The Gerald R. Ford Presidential Digital Library

The Vladivostok Summit Meeting on Arms Control

Section 1: Arrival in Vladivostok and Okeanskaya

Ford and Brezhnev at the airport in Vladivostok
Brezhnev greets Ford at the airport

From President Gerald R. Ford's memoir A Time to Heal (New York: Harper & Row, 1979), pages 213-214:

The third stop on my Far Eastern tour was the Siberian port city of Vladivostok. [Soviet General Secretary Leonid] Brezhnev, accompanied by Foreign Minister Andrei Gromyko, had come by train from Moscow-four thousand miles across seven time zones to meet me at the airport on the morning of November 23, and from the moment we met, we got along well.  "I understand you are quite an expert on soccer," I said as we shook hands for the first time.

"Yes, I play the left side," Brezhnev replied, "but I haven't played in a long time."

"I haven't played football for a long time, either," I told him.  "I wasn't very fast, but I could hold the line."

Traveling by train from the airport to the site of the summit
On the train to Okeanskaya

The bantering continued as we boarded a train that would take us to the site of our conference, the small resort town of Okeanskaya.  Looking out the dining car window at the snow-covered terrain, I mentioned the difficulty we had clearing snow from the streets of Washington and how snarled the traffic became when the weather turned sour.  Brezhnev's bushy eyebrows arched, and he leaned forward across the table that separated us.  "Well, that will be our first deal," he said. "We'll send you Soviet snowplows."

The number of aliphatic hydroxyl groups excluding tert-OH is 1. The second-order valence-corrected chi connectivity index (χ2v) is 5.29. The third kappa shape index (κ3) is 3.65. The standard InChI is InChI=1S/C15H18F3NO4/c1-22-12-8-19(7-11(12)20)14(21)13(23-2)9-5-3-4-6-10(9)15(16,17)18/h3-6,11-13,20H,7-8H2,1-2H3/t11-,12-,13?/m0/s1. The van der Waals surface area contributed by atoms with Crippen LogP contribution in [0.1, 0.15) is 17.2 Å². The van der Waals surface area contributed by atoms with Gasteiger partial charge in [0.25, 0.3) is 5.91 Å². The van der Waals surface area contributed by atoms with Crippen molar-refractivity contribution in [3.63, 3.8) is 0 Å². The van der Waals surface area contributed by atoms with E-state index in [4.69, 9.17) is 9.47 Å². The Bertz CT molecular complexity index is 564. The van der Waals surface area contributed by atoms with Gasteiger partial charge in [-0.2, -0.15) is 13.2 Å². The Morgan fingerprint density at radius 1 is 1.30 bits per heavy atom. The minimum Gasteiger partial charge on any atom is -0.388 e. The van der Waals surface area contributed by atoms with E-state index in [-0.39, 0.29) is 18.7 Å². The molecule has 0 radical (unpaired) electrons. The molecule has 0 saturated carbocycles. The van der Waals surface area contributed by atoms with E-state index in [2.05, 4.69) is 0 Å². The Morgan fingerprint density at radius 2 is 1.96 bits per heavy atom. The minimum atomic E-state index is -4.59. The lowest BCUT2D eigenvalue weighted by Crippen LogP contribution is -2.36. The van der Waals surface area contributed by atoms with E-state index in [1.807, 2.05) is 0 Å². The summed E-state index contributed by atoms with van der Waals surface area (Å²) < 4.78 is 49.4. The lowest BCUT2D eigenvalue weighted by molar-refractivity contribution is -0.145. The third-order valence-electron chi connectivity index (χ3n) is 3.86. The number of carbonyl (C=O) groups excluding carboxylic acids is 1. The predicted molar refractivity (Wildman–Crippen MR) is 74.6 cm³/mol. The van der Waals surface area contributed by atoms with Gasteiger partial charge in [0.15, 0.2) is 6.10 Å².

Gromyko, normally a dour man, joined in. "Yes, snowplows," he said, "at a good low price."

Discussions on the train to Okeanskaya
Discussions on the train (treats near Kissinger)

The train ride took an hour and a half, and as our talks continued, I had a fine opportunity not only to size up Brezhnev as a world leader but also to observe a special penchant of Henry Kissinger's.  Soviet stewards had piled cookies, pastries and mints on the table in the dining car, and Henry simply couldn't resist them.  At first he would check to see if anyone was looking before he reached out to pluck a morsel from the plate.  Then, aware that everyone knew what he was doing - the Soviets thought his antics were hilarious - he no longer tried to conceal his addiction.  In that ninety-minute period he must have finished off three plates.

President Ford and Henry Kissinger walking to the building where the summit would be held
Ford and Kissinger walking to a Sanatorium building

The site of the talks was the Okeanskaya Sanatorium, a health spa used by vacationing personnel from local military bases.  Although the Soviets had labored for ten days to spruce up the place and apply a fresh coat of paint to the main building, it still looked like an abandoned YMCA camp in the Catskills.  The spartan surroundings didn't bother Brezhnev at all.  He was still in an ebullient mood as he escorted us to our dacha.  "Why did you have to bring Henry Kissinger here?" he asked with mock solemnity.

"Well, it's just very hard to go anywhere without him," I answered.

Brezhnev pretended a scowl. "Kissinger is such a scoundrel," he said.

But Henry was ready for that.  "It takes one to know one," he replied.

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